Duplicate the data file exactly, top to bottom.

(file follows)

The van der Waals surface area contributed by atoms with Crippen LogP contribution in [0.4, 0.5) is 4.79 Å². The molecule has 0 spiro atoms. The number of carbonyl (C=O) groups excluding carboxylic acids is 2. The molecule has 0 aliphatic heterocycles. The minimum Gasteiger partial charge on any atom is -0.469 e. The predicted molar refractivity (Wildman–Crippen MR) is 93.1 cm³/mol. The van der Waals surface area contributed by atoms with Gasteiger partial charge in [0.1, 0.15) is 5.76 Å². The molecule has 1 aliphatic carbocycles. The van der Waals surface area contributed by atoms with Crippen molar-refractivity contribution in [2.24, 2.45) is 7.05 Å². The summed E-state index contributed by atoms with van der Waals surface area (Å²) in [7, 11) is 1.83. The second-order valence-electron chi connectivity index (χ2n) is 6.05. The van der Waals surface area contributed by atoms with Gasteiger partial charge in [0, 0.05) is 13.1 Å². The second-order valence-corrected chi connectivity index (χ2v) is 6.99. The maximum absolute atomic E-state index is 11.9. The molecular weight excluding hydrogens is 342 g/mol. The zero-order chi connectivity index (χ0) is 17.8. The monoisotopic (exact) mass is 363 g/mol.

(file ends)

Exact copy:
The van der Waals surface area contributed by atoms with Crippen LogP contribution in [0.4, 0.5) is 4.79 Å². The molecule has 0 spiro atoms. The number of carbonyl (C=O) groups excluding carboxylic acids is 2. The molecule has 0 aliphatic heterocycles. The minimum Gasteiger partial charge on any atom is -0.469 e. The predicted molar refractivity (Wildman–Crippen MR) is 93.1 cm³/mol. The van der Waals surface area contributed by atoms with Gasteiger partial charge in [0.1, 0.15) is 5.76 Å². The molecule has 1 aliphatic carbocycles. The van der Waals surface area contributed by atoms with Crippen molar-refractivity contribution in [2.24, 2.45) is 7.05 Å². The summed E-state index contributed by atoms with van der Waals surface area (Å²) in [7, 11) is 1.83. The second-order valence-electron chi connectivity index (χ2n) is 6.05. The van der Waals surface area contributed by atoms with Gasteiger partial charge in [0, 0.05) is 13.1 Å². The second-order valence-corrected chi connectivity index (χ2v) is 6.99. The maximum absolute atomic E-state index is 11.9. The molecular weight excluding hydrogens is 342 g/mol. The zero-order chi connectivity index (χ0) is 17.8. The monoisotopic (exact) mass is 363 g/mol.